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In the early 1982 we were invited to attend the openng of an outdoor amusement park on a windswept hillside in the UK which was made up of old/antique rides. It was clear to us that this would not be a success, the owners mentioned that they were planning to bring the Rodeo Switchback back from the US to join this ill conceived enterprise. One of our friends was asked to visit the US to asses the condition of the ride which was then mostly inside shipping containers, there is a photo of these on this website. Some parts were left outside, but luckily one employee had managed to get a large amount inside. It was available free of charge having been deemed a write off in terms of large scale park use, probably a bit of an embarassement. We paid the shipping costs and bought it back for us to restore, the park employees helped a lot.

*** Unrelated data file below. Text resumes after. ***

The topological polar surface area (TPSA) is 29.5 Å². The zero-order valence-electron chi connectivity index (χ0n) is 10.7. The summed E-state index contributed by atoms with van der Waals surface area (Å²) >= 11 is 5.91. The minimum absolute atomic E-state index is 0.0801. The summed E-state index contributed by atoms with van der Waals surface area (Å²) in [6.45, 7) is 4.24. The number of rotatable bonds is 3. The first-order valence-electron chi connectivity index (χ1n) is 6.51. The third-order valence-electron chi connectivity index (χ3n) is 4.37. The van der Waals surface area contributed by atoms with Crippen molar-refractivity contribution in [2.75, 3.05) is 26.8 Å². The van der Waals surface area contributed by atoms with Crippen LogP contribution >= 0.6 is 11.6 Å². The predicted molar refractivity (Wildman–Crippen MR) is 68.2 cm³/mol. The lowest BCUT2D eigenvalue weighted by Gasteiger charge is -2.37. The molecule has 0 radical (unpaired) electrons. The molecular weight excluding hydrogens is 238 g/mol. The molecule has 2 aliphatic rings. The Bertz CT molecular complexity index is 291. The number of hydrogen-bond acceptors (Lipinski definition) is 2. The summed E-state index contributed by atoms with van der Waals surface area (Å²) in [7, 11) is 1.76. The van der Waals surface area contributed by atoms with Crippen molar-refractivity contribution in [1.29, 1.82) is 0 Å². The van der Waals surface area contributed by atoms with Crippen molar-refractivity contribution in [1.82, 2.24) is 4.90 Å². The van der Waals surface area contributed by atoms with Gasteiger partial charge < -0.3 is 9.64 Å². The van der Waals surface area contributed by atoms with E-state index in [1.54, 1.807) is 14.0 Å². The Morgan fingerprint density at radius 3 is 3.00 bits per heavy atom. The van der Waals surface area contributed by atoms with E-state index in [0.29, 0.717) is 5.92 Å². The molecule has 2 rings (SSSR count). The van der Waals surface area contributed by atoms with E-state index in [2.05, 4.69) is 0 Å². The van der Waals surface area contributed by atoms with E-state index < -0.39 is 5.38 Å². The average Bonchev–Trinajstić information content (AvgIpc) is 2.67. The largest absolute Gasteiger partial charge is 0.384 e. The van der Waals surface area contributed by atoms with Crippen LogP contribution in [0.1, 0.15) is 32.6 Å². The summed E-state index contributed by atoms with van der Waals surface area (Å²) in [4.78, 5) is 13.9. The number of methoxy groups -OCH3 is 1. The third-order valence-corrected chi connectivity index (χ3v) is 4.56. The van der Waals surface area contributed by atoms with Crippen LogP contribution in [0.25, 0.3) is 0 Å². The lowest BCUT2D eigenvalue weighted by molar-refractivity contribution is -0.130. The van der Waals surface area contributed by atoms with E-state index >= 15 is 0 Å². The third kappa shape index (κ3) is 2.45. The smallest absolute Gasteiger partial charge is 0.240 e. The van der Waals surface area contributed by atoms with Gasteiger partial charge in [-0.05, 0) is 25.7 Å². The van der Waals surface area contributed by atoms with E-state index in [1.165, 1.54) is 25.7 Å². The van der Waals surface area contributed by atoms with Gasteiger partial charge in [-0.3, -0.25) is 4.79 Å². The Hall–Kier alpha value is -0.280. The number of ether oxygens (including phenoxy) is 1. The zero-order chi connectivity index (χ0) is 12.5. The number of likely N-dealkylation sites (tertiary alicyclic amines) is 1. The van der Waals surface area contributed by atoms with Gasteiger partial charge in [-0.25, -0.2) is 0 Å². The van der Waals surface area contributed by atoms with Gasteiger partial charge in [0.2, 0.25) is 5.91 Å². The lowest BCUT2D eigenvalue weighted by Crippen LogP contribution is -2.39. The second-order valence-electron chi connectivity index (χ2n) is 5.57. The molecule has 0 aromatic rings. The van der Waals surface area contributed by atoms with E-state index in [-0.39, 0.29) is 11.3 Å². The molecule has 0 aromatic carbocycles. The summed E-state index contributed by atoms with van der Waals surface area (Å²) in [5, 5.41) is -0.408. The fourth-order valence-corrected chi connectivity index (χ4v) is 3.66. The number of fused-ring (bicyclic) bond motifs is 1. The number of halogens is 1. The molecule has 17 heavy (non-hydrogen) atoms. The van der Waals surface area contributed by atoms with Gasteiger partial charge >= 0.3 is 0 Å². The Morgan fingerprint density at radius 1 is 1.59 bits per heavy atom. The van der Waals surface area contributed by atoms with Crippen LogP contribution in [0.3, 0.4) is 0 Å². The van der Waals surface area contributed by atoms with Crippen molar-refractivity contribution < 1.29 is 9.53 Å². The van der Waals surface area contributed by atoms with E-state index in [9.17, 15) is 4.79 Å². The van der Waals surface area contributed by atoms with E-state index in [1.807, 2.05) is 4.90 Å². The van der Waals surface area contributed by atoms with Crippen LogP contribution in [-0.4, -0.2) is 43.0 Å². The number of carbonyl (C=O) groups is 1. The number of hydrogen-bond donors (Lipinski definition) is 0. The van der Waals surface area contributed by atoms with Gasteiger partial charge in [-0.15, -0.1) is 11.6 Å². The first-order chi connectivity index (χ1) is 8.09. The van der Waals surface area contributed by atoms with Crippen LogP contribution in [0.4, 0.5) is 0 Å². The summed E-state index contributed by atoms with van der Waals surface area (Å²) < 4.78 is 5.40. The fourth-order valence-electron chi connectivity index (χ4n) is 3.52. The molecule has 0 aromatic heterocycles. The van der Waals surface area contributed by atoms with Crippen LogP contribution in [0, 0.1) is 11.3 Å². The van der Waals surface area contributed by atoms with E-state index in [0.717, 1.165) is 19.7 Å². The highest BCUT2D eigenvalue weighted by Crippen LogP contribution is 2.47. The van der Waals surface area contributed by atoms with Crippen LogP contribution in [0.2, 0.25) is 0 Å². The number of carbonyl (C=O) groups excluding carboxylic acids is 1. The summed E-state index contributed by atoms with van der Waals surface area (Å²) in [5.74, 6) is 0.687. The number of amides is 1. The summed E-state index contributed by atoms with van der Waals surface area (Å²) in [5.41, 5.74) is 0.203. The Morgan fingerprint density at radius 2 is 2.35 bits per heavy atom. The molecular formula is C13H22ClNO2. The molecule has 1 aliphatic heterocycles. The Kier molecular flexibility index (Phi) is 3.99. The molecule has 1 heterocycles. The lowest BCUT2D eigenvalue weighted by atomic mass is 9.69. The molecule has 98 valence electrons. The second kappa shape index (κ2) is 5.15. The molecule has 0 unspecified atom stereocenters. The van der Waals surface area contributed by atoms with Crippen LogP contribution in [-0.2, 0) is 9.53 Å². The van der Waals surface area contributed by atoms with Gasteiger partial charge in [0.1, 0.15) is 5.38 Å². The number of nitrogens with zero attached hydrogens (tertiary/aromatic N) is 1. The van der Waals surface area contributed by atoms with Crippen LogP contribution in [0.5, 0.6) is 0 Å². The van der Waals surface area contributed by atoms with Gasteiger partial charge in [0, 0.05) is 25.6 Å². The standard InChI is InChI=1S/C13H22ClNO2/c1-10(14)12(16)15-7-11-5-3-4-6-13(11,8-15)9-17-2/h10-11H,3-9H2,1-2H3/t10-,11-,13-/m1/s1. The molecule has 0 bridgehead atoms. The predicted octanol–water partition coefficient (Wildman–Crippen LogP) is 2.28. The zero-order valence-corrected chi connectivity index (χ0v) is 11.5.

The rides from the park on the hillside came to a bad end as we predicted, they mostly returned eventually to another collection named Hollycombe. I have no pictures of the ride in the US, the only ones I have ever seen are on this site. In the large colour photo it is obvious that the ride is suffering and must have been giving problems from the start. No use to a busy park.

92 years of British climate followed by the New Jersey environment/humidity levels were too much of a change for the old woodwork, some of the carved work just fell to bits, hence the efforts to replace with GRP attempted by Six Flags before they finally gave up. Some of the remaining wooden figureheads were literally a pile of bits when we emptied the shipping containers. Without all the 6 Flags work we would have been overwhelmed by the task.

 

What has happened to the set of galloping horses, you call carousels, that were sold to 6 Flags by the man who also sold them the Switchback ? It had a Gavioli organ and a proper steam centre engine in the middle ? The man in question was called James Williams, you can see him driving one of his trucks in the web page photos, his reputation was somewhat tarnished by the export of these rides, but that is all in the past.

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We have a page on the Carousel (Gallopers) as well: http://www.greatadventurehistory.com/Carousel.htm